College Athletic Departments Crack Down on Facebook

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College athletic departments crack down on a popular profile-sharing web site, the community web site favored by college students looking to share pictures and personal profiles with millions of peers, has increasingly drawn the attention of athletics administrators, as well. Contributions to the site made by student-athletes have sometimes discussed or actually displayed their own inappropriate exploits, including those - such as hazing or underage drinking - that are either against school policy or against the law. It has posed a public relations challenge for athletic departments, and many are responding in ways that range from mere reminders of athletes' high-profile status to conduct code amendments to outright prohibition with ultimatums.

Bill Maher, athletic director at Canisius College in Buffalo, N.Y., sent a letter to student-athletes earlier this year that stated, in part, "All of our athletic teams have policies on underage drinking, hazing and inappropriate behavior. Your decision to post items on or similar web sites is a personal one; however, the athletic department and your individual team policies should serve as a filter for what you decide to put online. . You must remember that you represent Canisius College at all times. Do not post pictures, comments or information on the web sites that would/could embarrass you, your team or Canisius College."

Northern Kentucky University athletic director Jane Meier, for one, took that approach a step further, formulating an official policy for inclusion in this fall's edition of the student-athlete code of conduct.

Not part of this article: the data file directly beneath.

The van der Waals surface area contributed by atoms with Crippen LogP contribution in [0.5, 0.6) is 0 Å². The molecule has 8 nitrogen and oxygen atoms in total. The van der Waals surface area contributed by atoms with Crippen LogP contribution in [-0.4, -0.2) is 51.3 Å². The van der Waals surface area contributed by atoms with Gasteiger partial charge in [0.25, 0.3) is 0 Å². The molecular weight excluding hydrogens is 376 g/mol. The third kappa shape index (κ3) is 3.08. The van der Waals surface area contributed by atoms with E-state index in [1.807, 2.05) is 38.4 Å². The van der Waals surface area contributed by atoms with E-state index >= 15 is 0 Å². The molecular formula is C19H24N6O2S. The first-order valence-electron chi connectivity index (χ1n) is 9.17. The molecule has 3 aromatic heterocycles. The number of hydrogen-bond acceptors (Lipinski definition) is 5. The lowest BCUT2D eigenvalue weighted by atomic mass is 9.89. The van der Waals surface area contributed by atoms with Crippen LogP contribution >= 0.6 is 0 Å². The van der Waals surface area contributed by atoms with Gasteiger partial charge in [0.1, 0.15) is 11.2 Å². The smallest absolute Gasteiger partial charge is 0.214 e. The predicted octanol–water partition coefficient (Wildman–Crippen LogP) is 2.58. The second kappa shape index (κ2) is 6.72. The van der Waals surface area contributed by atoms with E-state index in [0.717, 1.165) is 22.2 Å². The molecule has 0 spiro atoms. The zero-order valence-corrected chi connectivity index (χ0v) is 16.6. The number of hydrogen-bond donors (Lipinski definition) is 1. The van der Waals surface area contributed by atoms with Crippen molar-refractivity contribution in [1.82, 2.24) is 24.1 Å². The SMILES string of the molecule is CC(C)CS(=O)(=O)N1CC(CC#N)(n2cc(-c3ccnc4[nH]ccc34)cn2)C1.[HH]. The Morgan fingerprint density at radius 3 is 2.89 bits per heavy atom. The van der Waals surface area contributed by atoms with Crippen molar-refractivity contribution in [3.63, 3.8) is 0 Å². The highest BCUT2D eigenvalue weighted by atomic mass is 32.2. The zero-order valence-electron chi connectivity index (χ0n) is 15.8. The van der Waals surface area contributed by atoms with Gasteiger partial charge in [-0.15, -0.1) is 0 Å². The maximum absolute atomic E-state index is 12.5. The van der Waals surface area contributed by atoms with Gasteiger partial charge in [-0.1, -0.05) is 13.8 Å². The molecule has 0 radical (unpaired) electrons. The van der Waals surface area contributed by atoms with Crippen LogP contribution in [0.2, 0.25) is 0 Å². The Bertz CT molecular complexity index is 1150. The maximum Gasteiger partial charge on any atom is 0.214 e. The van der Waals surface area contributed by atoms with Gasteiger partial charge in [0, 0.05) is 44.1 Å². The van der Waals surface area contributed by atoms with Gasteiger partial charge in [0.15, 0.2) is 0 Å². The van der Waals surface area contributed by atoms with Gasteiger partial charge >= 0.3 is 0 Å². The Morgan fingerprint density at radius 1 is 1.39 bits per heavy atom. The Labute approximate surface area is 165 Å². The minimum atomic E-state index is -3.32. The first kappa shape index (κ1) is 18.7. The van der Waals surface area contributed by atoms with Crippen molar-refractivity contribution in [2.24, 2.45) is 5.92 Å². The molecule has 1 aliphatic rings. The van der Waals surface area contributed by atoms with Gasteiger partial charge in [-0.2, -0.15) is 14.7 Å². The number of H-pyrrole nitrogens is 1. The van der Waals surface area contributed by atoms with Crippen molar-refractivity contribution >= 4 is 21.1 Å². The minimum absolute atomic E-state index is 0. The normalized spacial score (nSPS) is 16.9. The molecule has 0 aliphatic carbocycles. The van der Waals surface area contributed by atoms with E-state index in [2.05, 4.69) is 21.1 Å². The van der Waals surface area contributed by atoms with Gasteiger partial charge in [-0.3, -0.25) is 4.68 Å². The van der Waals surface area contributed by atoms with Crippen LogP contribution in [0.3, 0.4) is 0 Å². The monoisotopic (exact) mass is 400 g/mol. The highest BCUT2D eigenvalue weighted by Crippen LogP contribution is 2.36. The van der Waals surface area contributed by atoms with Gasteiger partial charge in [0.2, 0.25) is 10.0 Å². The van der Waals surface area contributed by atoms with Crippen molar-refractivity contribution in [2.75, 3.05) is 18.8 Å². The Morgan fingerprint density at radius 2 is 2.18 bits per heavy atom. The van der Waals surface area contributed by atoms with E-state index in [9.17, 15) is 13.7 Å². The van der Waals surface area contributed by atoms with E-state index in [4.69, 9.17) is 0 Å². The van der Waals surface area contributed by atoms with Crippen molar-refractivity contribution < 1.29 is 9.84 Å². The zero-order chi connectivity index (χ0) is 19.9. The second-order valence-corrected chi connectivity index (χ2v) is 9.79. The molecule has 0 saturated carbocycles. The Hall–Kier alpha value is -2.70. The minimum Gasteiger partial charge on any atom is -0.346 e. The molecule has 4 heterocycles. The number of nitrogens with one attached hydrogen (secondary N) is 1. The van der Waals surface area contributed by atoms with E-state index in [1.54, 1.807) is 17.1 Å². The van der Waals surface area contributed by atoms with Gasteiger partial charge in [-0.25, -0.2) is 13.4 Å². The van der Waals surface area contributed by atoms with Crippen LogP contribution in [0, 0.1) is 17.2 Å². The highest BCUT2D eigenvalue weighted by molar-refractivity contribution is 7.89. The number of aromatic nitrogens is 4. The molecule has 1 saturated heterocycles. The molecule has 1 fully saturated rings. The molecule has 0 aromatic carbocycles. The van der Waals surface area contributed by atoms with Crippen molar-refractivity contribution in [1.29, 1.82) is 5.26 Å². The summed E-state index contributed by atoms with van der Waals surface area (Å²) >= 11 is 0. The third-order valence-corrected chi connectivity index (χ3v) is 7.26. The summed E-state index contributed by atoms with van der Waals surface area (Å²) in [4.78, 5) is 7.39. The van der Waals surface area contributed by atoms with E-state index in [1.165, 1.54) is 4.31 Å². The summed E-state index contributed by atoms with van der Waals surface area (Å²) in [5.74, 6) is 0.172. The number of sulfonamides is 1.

But recent actions taken by administrators at Kent State University represent some of the strictest yet. Athletic director Laing Kennedy informed student-athletes earlier this year that they had until Aug. 1 to remove their profiles from or risk revocation of their scholarships. According to The Columbus Dispatch, the call for such a zero-tolerance stance actually came from students and coaches concerned about safety and privacy issues (profiles often include phone numbers and/or addresses, leaving student-athletes susceptible to inappropriate contact by sports agents, gamblers or even stalkers). When the policy went public in June, Kennedy claimed he hadn't yet seen the site, which will be monitored for violations by coaches and athletics counselors.

Reportedly well received by the majority of KSU student-athletes, the policy is not without its critics. "There's no clear connection between their roles as athletes and their use of these web sites," Gary Daniels, a spokesperson for the American Civil Liberties Union of Ohio, told the Dispatch. "For the government to say that you can't engage in First Amendment activities, they better have a really good reason. And saying, 'I don't want them to do it' is not a good enough reason."

Added Kennedy, defending his position by citing the responsibility of student-athletes as university representatives, "The expectations of a student-athlete are significantly higher than if you are an ordinary student."

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